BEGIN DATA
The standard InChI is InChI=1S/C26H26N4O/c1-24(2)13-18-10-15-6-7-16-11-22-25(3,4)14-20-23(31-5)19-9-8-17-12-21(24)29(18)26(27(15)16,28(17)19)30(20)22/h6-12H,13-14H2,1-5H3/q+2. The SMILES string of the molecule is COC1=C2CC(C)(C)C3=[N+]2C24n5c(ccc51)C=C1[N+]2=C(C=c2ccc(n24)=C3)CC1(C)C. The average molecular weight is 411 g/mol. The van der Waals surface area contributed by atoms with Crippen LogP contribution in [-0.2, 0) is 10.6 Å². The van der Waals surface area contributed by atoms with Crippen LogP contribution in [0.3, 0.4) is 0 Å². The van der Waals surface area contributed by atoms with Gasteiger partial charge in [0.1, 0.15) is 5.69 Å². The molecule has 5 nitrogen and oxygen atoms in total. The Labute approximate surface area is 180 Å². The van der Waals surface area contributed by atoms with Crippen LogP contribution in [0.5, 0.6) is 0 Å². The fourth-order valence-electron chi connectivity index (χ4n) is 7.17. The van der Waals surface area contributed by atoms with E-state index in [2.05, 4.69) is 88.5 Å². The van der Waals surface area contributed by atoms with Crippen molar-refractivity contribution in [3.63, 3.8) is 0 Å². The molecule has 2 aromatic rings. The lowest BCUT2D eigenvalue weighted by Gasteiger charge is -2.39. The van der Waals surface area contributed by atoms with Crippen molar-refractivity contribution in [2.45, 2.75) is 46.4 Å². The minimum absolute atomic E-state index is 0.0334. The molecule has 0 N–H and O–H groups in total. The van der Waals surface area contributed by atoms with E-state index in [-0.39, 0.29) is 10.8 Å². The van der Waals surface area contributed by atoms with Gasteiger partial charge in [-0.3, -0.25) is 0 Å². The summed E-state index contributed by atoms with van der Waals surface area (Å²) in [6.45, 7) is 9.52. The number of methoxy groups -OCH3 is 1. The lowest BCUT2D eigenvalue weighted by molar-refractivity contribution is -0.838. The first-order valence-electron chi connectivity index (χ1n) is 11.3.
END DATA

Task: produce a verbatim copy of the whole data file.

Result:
The standard InChI is InChI=1S/C26H26N4O/c1-24(2)13-18-10-15-6-7-16-11-22-25(3,4)14-20-23(31-5)19-9-8-17-12-21(24)29(18)26(27(15)16,28(17)19)30(20)22/h6-12H,13-14H2,1-5H3/q+2. The SMILES string of the molecule is COC1=C2CC(C)(C)C3=[N+]2C24n5c(ccc51)C=C1[N+]2=C(C=c2ccc(n24)=C3)CC1(C)C. The average molecular weight is 411 g/mol. The van der Waals surface area contributed by atoms with Crippen LogP contribution in [-0.2, 0) is 10.6 Å². The van der Waals surface area contributed by atoms with Crippen LogP contribution in [0.3, 0.4) is 0 Å². The van der Waals surface area contributed by atoms with Gasteiger partial charge in [0.1, 0.15) is 5.69 Å². The molecule has 5 nitrogen and oxygen atoms in total. The Labute approximate surface area is 180 Å². The van der Waals surface area contributed by atoms with Crippen LogP contribution in [0.5, 0.6) is 0 Å². The fourth-order valence-electron chi connectivity index (χ4n) is 7.17. The van der Waals surface area contributed by atoms with E-state index in [2.05, 4.69) is 88.5 Å². The van der Waals surface area contributed by atoms with Crippen molar-refractivity contribution in [3.63, 3.8) is 0 Å². The molecule has 2 aromatic rings. The lowest BCUT2D eigenvalue weighted by Gasteiger charge is -2.39. The van der Waals surface area contributed by atoms with Crippen molar-refractivity contribution in [2.45, 2.75) is 46.4 Å². The minimum absolute atomic E-state index is 0.0334. The molecule has 0 N–H and O–H groups in total. The van der Waals surface area contributed by atoms with E-state index in [-0.39, 0.29) is 10.8 Å². The van der Waals surface area contributed by atoms with Gasteiger partial charge in [-0.3, -0.25) is 0 Å². The summed E-state index contributed by atoms with van der Waals surface area (Å²) in [6.45, 7) is 9.52. The number of methoxy groups -OCH3 is 1. The lowest BCUT2D eigenvalue weighted by molar-refractivity contribution is -0.838. The first-order valence-electron chi connectivity index (χ1n) is 11.3.